This reminds me of when ActiveX reared it's ugly head. There were the same "this will revolutionize the internet!" cries, people on other platforms worried they'd be locked out of the web, and developers wondering how they were going to deal with it in a cross browser fashion.

It didn't revolutionize the internet. A few nifty intranet apps came out of it, a whole lot of broken web pages for those that got sucked into the hype, and eventually a protracted stay in hospice for the technology*.

The same thing is going to happen this time. We're already hearing how wonderful it is, so there's going to be bandwagon jumpers that get burned. Silverlight won't get the penetration that Flash already has. However much they trumpet "cross-platform!", every technology MS has ever put out has only worked with all advertised features when tied to a Windows box. Eventually it will settle into it's own niche, it's early, obnoxious precociousness thankfully beaten out of it so that it can lead a normal and productive life.

---

* I know, I know - it's still out there, and there's lots of places where it's happily chugging along. One of those places isn't the great wide web.
dwayne
Thursday, May 03, 2007
 
 
"C# is also tied to the .NET framework, which is encumbered by MS patents."

It's slightly incorrect. C# is a ECMA standard; also is CLI. .NET doesn't get into it.
Rick Tang
Thursday, May 03, 2007
 
 
The problem with activeX is that EVERY app had to be downloaded and installed. Also the permission level of activeX was very lax as any ActiveX component had full control of the PC. This made users very leery of ActiveX.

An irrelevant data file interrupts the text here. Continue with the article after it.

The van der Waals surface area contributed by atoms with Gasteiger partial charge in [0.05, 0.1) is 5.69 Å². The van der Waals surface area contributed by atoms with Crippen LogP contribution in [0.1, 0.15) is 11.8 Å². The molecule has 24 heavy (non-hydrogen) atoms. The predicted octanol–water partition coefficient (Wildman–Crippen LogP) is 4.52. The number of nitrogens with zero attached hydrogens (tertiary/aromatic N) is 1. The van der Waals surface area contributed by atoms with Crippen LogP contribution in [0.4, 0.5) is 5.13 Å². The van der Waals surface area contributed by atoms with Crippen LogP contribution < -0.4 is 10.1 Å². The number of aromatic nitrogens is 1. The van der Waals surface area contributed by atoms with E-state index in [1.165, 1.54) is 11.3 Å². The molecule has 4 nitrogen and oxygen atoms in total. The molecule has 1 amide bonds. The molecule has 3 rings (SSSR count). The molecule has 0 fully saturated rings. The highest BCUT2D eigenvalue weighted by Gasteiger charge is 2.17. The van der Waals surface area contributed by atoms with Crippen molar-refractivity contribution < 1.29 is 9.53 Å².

Silverlight is more flash like. You install ONE component and then it will run any Silverlight app. I am not sure about the security implementation but I am sure MS won't repeat the ActiveX debacle.

I don't see this as that big for random web apps used by the general public. BUT I do see this thing as HUGE for intranet apps. You can leverage XAML for the presentation and have .Net services for the back-end. No need to install .NET on every desktop.
Ted
Thursday, May 03, 2007
 
 
"Is Silverlight really going to work on the Mac? "

Yes

Thursday, May 03, 2007
 
 
Was Windows 1.0 going to take over the world?

Was Windows 2.0 going to take over the world?

Was Windows 3.0 going to take over the world?

Thursday, May 03, 2007
 
 
> We have this duality of sentiment about Microsoft.

By "we" you mean "some people" ?
nobody special
Friday, May 04, 2007
 
 
How about on Linux? Or other Unix variants?
dot for this one
Friday, May 04, 2007